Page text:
Are You Making These Top Auger Drilling Mistakes?
When someone on a jobsite makes mistakes, whether that be with improper equipment use or failure to follow instructions, it generally leads to downtime, which costs everyone involved in the project time and money. To understand the safest and most efficient ways to prevent mistakes, familiarize yourself with some of the top auger drilling mistakes that people and companies make. By avoiding these mistakes, you can complete projects promptly and fewer accidents and mishaps will take place at your work site.
Improperly Setting Up Your Auger
Your auger should operate with a stabilizer and a stabilizer pad on the ground to distribute the weight of the drill machine. These components can prevent your equipment from sinking into softer soils. You must also ensure that all the appropriate components are attached and in place before starting the engine to prevent mistakes once you begin the drilling process.
Choosing the Wrong Auger
Not every job will require the same tools and equipment. Therefore, you must be mindful of what equipment you’re using and what’s appropriate for your application. Whether the ground is frozen, wet, or rocky will determine which auger is best for your job. For example, using a pilot bit with limestone or sandstone could damage the bit beyond repair. If you were to use the wrong auger bit, you could damage your equipment, costing your business time and money to fix.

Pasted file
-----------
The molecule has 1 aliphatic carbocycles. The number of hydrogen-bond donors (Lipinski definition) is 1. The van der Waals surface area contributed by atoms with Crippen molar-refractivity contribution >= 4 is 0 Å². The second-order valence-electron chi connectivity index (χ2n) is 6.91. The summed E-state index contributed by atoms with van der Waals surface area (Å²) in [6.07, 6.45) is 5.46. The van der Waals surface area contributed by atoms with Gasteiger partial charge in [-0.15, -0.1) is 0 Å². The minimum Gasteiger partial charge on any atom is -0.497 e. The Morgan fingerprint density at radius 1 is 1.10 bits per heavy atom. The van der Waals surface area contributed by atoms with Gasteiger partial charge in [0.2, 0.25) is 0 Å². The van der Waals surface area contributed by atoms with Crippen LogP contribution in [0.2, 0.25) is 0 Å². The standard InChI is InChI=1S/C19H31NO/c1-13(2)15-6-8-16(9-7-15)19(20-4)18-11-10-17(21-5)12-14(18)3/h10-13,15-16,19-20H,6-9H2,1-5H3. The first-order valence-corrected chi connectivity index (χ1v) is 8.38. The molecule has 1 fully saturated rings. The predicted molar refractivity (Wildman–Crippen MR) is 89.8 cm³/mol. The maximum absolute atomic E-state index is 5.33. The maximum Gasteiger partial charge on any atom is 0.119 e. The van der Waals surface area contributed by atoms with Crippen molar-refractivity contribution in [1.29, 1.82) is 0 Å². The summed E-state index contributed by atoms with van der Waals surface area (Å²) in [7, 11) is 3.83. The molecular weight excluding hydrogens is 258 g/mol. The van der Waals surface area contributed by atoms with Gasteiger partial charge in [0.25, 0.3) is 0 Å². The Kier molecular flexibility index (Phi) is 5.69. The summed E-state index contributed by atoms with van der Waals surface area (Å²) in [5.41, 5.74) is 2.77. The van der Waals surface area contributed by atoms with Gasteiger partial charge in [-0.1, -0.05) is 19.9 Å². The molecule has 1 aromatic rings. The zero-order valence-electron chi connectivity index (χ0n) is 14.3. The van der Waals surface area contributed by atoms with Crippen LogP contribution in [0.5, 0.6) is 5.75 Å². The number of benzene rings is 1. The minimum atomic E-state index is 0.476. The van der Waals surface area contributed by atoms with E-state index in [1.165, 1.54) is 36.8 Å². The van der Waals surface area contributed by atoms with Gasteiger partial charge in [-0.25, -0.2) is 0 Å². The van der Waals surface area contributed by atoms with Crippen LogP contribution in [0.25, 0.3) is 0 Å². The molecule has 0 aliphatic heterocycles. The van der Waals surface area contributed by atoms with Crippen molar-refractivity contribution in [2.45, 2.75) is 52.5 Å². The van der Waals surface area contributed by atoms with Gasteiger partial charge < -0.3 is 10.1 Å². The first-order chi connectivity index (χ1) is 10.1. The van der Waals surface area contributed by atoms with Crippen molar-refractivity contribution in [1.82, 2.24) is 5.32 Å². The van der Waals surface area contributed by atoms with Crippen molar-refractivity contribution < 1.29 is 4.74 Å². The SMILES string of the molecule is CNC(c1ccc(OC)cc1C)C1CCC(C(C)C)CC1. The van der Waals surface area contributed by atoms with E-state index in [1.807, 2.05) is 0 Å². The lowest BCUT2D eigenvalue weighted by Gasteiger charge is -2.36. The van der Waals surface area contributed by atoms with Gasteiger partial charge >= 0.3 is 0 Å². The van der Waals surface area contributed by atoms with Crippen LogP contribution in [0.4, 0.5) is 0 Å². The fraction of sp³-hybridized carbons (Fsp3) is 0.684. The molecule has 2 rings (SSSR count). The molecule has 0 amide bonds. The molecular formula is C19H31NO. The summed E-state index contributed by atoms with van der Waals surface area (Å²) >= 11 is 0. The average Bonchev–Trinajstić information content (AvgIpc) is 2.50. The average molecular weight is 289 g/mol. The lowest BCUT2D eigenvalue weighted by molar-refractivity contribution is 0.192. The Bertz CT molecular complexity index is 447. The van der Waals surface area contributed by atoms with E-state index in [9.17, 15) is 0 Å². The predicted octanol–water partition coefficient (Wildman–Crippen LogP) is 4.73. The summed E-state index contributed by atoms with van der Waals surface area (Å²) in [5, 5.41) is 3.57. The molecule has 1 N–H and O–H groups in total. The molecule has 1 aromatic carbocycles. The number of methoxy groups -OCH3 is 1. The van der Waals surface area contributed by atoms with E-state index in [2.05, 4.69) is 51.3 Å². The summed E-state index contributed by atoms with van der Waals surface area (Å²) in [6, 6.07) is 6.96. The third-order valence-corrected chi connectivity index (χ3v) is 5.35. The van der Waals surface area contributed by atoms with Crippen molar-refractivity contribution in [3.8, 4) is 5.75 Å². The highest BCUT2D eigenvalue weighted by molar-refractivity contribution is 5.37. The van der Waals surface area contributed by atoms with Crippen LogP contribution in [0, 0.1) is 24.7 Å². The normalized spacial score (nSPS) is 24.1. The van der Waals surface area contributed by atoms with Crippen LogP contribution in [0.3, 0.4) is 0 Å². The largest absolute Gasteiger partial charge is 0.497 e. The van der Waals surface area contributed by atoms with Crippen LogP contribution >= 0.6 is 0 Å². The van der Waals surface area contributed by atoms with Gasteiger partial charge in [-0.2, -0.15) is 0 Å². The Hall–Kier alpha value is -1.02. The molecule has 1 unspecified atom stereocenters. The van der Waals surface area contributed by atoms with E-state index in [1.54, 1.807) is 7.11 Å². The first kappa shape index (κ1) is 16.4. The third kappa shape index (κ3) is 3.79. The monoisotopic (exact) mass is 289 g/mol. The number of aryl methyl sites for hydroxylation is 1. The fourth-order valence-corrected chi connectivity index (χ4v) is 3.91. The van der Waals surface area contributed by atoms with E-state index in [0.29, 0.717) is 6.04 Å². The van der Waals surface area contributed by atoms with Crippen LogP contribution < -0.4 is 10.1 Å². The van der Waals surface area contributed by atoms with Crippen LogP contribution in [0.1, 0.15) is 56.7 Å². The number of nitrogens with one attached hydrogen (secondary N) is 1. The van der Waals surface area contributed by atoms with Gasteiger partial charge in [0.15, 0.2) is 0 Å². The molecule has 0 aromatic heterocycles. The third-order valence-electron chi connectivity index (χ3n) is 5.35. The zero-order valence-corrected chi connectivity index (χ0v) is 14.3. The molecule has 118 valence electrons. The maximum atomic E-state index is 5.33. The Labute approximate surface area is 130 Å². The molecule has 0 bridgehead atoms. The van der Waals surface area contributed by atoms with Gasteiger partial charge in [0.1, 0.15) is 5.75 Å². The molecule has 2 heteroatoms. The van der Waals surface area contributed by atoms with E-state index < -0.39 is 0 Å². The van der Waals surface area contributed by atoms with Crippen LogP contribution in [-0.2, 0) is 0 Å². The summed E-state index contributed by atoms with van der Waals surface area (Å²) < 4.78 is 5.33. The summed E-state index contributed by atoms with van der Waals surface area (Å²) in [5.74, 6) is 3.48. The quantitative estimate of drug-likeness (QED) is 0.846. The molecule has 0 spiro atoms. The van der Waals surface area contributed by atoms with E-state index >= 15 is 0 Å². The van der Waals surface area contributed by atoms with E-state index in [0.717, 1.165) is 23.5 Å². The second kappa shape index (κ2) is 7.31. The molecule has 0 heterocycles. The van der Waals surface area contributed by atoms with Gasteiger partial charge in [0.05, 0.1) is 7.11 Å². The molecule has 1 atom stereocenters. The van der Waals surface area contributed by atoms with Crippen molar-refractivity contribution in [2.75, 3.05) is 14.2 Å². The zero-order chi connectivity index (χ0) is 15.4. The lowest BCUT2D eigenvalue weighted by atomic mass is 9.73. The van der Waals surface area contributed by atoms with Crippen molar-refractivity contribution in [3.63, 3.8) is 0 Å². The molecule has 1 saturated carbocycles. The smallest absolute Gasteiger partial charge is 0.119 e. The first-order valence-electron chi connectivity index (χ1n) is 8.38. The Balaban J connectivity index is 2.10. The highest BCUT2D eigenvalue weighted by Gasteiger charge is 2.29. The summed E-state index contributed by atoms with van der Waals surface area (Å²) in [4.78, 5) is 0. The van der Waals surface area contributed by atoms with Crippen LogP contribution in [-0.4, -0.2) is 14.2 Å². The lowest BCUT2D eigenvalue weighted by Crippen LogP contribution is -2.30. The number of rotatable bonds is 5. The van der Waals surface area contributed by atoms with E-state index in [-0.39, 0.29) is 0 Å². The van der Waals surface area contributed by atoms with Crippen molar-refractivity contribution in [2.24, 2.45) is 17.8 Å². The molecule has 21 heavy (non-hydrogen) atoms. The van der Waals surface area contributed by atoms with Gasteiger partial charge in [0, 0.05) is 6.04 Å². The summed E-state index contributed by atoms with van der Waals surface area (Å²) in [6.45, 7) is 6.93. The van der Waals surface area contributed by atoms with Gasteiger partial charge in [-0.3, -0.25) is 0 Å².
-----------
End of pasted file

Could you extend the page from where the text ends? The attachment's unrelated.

Not Controlling the Drill Speed
The speed at which your drilling auger rotates is essential for boring a hole that’s consistent in size. To better control your auger speed, you must also learn how to control torque, pressure, and rotation.
You can control torque by engaging the spring-loaded handle located on top of the hydraulic motor and through Kelly bar adapters, which transfer torque and crowd force from the rotary tool to the drilling tool. You can control rotation and pressure with the type of motor or engine you use to power the auger—you must ensure you have enough power to avoid bogging down the drill bit as it rotates into the ground.
Not Using a Mud Bucket in Rainy Conditions
When conditions on the work site are rainy or muddy, drilling can be messy—removing mud or water from a hole is difficult. A mud bucket, however, can help you remove mud and dirt from a bore, making your job much easier. Displacing the wet soil is necessary for drilling clean holes free of excess materials.
Not Properly Training Operators
After many years in the industry, operators develop a natural feel for their craft, but they still need the proper training to operate drilling equipment. Regardless of the their background and education, when you hire an employee, you must provide them with adequate training so that they can perform their job duties efficiently and safely.
Ignoring Machine Maintenance & Repairs
One drilling mistake you could be making is not inspecting, maintaining, or repairing your equipment. Your machine cannot perform to the best of its ability if you do not properly maintain and repair it. You must inspect the equipment before each working day to determine if anything on the auger needs maintenance. Follow the manufacturer’s instructions for fixing the equipment, and ensure all components are attached securely before using the auger on the work site.